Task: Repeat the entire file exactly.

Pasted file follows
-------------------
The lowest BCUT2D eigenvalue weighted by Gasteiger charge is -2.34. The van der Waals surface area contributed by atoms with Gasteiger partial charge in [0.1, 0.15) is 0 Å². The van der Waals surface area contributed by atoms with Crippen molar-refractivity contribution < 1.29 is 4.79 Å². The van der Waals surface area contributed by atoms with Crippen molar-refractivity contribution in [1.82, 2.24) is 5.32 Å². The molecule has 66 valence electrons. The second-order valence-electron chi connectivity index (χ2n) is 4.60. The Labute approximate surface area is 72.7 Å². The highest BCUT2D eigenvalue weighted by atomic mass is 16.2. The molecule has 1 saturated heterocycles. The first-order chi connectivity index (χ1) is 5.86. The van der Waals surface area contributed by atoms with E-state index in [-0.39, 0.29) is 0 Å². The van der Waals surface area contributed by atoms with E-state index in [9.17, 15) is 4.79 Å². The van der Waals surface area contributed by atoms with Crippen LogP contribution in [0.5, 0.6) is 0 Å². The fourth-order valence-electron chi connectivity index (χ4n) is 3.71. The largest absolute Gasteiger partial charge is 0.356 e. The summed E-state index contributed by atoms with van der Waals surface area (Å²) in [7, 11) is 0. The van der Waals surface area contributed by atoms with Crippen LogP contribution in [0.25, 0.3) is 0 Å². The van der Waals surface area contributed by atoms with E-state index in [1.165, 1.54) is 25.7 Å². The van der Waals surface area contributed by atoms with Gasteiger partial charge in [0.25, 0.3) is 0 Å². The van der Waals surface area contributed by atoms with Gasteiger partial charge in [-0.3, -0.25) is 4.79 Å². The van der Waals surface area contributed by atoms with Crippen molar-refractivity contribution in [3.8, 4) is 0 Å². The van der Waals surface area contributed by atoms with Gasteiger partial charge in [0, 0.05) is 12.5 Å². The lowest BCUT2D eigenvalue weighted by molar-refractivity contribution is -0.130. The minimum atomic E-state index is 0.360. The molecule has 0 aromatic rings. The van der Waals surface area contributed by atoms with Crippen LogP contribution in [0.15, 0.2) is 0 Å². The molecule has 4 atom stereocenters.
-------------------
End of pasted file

The lowest BCUT2D eigenvalue weighted by Gasteiger charge is -2.34. The van der Waals surface area contributed by atoms with Gasteiger partial charge in [0.1, 0.15) is 0 Å². The van der Waals surface area contributed by atoms with Crippen molar-refractivity contribution < 1.29 is 4.79 Å². The van der Waals surface area contributed by atoms with Crippen molar-refractivity contribution in [1.82, 2.24) is 5.32 Å². The molecule has 66 valence electrons. The second-order valence-electron chi connectivity index (χ2n) is 4.60. The Labute approximate surface area is 72.7 Å². The highest BCUT2D eigenvalue weighted by atomic mass is 16.2. The molecule has 1 saturated heterocycles. The first-order chi connectivity index (χ1) is 5.86. The van der Waals surface area contributed by atoms with E-state index in [-0.39, 0.29) is 0 Å². The van der Waals surface area contributed by atoms with E-state index in [9.17, 15) is 4.79 Å². The van der Waals surface area contributed by atoms with Crippen LogP contribution in [0.5, 0.6) is 0 Å². The fourth-order valence-electron chi connectivity index (χ4n) is 3.71. The largest absolute Gasteiger partial charge is 0.356 e. The summed E-state index contributed by atoms with van der Waals surface area (Å²) in [7, 11) is 0. The van der Waals surface area contributed by atoms with Crippen LogP contribution in [0.25, 0.3) is 0 Å². The van der Waals surface area contributed by atoms with E-state index in [1.165, 1.54) is 25.7 Å². The van der Waals surface area contributed by atoms with Gasteiger partial charge in [0.25, 0.3) is 0 Å². The van der Waals surface area contributed by atoms with Gasteiger partial charge in [-0.3, -0.25) is 4.79 Å². The van der Waals surface area contributed by atoms with Crippen molar-refractivity contribution in [3.8, 4) is 0 Å². The van der Waals surface area contributed by atoms with Gasteiger partial charge in [0, 0.05) is 12.5 Å². The lowest BCUT2D eigenvalue weighted by molar-refractivity contribution is -0.130. The minimum atomic E-state index is 0.360. The molecule has 0 aromatic rings. The van der Waals surface area contributed by atoms with Crippen LogP contribution in [0.15, 0.2) is 0 Å². The molecule has 4 atom stereocenters.